It's so difficult to say the words I was wrong—and mean them, feel them. Partly it must be rooted in childhood, when a parent says, "Bad girl!" Whatever the roots of this aversion, it seems to me that it's universal: we humans don't like harboring negative feelings about ourselves.
So, yes, it's difficult. But it's also sometimes necessary to say "I was wrong"; otherwise, the damage done by the wrong is imprisoned, barring any chance for real, true contact with others. This applies to interpersonal relationships and to our relationships with leaders and politicians, though it seems nearly impossible for politicians to utter this phrase. And I think this accounts for a lot of the falseness in political life and is partly why politicians so often don't seem like "real people." Our political leaders are guilty of, among other things, the mass incarceration of harms done. These are locked away, apparently on death row, never again to see the light of day.
There are millions of examples of this throughout our American history, but most recently, in this presidential campaign season, Bill and Hillary Clinton come to mind. During the Clinton presidency of the 1990s, Bill Clinton's "three-strikes" policy led to the mass incarceration of young black men. And Hillary used that phrase super-predators in the mid-1990s to refer to some youthful black criminals. Some Black Lives Matter activists have paroled that particular harm, and in February 2016, a young woman disrupted a fundraising talk by Hillary Clinton, demanding an apology on behalf of youth of color. Watch the video on YouTube.
Clinton's response to the disrupting woman starts out reasonably enough: "We'll talk about it." But as the woman continues to press for an apology, Clinton moves from being dismissive to being combative, until the young woman is escorted from the room. Once the woman is gone, Clinton returns to being dismissive.
In a follow-up video, the young woman explained that she wanted Clinton to take responsibility for the ways in which she (Clinton) has been complicit in contributing to the problems of mass incarceration and contemptuous racial stereotypes.
The dynamic on display in these two videos is familiar to all of us. I'm sure we've each been in the position of pressing for an apology as well as the position of defensively sidestepping accountability.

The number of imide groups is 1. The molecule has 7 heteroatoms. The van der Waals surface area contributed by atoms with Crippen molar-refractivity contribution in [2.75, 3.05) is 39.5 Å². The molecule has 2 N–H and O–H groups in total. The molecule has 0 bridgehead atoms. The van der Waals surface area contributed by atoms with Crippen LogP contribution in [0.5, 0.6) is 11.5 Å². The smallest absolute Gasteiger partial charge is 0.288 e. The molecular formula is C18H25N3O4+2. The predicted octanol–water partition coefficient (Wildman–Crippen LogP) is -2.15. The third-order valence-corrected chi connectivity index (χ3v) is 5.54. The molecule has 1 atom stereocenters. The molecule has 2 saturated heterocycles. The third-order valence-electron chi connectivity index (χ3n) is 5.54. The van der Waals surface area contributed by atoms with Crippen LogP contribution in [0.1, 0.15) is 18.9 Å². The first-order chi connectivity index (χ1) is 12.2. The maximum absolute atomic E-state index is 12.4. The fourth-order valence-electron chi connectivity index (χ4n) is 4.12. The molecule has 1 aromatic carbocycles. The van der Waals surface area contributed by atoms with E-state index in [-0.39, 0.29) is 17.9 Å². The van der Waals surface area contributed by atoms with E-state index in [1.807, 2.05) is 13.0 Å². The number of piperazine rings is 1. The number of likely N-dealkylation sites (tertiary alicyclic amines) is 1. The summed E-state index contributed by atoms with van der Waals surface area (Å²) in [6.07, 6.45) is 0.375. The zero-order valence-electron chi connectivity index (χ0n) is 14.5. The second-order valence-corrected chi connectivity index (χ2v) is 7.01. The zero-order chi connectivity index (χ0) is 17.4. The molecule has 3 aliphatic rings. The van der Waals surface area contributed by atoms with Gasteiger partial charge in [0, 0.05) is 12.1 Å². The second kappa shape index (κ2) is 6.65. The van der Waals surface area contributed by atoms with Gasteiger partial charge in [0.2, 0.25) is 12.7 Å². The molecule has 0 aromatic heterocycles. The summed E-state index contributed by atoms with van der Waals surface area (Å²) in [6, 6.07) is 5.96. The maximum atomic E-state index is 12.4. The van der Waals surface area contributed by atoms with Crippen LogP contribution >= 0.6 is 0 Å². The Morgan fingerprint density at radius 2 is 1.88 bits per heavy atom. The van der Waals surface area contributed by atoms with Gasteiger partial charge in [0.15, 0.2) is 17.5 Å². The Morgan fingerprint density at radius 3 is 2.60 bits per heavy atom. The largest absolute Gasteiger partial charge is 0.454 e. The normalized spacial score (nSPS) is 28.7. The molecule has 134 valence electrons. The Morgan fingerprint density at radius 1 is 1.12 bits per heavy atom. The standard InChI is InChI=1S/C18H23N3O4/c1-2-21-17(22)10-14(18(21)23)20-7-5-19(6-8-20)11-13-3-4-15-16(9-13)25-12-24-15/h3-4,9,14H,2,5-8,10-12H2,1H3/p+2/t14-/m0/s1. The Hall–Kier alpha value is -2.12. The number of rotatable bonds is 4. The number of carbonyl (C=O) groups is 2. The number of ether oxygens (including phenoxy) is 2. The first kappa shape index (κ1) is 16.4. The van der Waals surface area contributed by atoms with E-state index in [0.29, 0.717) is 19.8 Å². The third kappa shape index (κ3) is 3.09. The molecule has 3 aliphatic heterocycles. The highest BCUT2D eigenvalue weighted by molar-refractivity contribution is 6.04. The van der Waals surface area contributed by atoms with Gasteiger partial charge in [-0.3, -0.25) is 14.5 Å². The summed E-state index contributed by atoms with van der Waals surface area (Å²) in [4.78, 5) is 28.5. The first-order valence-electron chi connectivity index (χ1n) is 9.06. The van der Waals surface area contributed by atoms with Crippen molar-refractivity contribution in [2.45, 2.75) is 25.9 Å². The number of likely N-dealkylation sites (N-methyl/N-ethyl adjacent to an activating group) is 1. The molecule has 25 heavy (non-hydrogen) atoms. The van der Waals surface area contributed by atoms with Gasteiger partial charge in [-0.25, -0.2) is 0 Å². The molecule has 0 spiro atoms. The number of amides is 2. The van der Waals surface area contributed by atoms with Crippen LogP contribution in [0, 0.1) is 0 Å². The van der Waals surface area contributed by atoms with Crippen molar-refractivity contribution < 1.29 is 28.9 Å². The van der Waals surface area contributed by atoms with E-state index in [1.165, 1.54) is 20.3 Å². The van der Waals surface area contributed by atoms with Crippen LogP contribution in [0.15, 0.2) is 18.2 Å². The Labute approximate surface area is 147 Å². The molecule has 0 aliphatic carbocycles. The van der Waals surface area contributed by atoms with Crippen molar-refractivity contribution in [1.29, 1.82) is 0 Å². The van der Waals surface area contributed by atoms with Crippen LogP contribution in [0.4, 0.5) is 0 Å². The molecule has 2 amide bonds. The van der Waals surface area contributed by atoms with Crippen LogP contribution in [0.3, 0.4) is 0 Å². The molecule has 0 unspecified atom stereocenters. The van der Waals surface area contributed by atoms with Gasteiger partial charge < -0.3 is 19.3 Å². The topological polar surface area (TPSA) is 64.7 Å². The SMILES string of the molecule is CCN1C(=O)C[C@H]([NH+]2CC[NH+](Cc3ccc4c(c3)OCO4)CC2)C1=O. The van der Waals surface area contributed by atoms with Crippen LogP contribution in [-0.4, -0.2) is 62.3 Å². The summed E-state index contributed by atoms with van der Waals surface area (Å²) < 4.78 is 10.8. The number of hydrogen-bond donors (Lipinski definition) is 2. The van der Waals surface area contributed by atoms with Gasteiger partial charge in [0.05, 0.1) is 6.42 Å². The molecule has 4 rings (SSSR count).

Further, Kevin E. Hooks argues that blaming the Clintons today for policies of the 1990s ignores important context:
[O]ur rear-view vision is clouded as we blindly reach back for historical liability that scapegoats two individuals while disregarding those of us who either stood by and did nothing or begged for crime reduction....Kevin E. Hooks
I continuously say "we," because we wanted change, we wanted solutions and we wanted a president to lead the change and be tough on crime. And now that the pain and urgency we felt has dulled, we want to make Hillary Clinton culpable for everything that went wrong....
If we focus our energy and efforts on assigning blame rather than forcing long-term systemic change, we do a disservice to the poor, the black and the brown who still languish unnecessarily in the hundreds of for-profit correctional facilities. Of greater importance, we fail to recognize a valuable teaching moment. One that begins with honest self-reflection.
While I do agree with Mr. Hooks, I also think the teaching moment can be extended. If we can find the courage to step out from behind our defenses, then we have the opportunity for real, true connection with others. If we hide behind our defenses and lock away our empathy to another's sense of wrong, the connection never happens, and the hurt never heals.
Paring down these complex issues to just the single instance of Hillary Clinton calling black youths "super-predators," I have to ask: Does she acknowledge that her words caused harm by inflating racial stereotypes? And if she doesn't, why not? Is it because she can't tolerate the feeling of being wrong, or does she have some justification to offer? And even if she has a justification, can't she acknowledge this young woman's sense of being wronged? Where is Clinton's empathy?
I doubt Clinton will ever answer any of these questions, but I've got a suggestion: maybe Clinton could work up to I was wrong by saying something less uncomfortable, like: "I have learned more since then. Then, my focus was on decreasing rates of crime and violence. Now, my focus is broader, and I understand more about the fallout that occurred in the wake of our efforts to curb crime. I didn't anticipate that my words would fuel racist action and racist policies. I regret that my words were used that way, and I do apologize to black youth who have been harmed by the incendiary phrase super-predator.
It comes down to, among other things, taking responsibility for one's thoughts, feelings, actions, and speech . . . and it includes saying I'm sorry to those we've hurt—even when the hurt is entirely unintentional.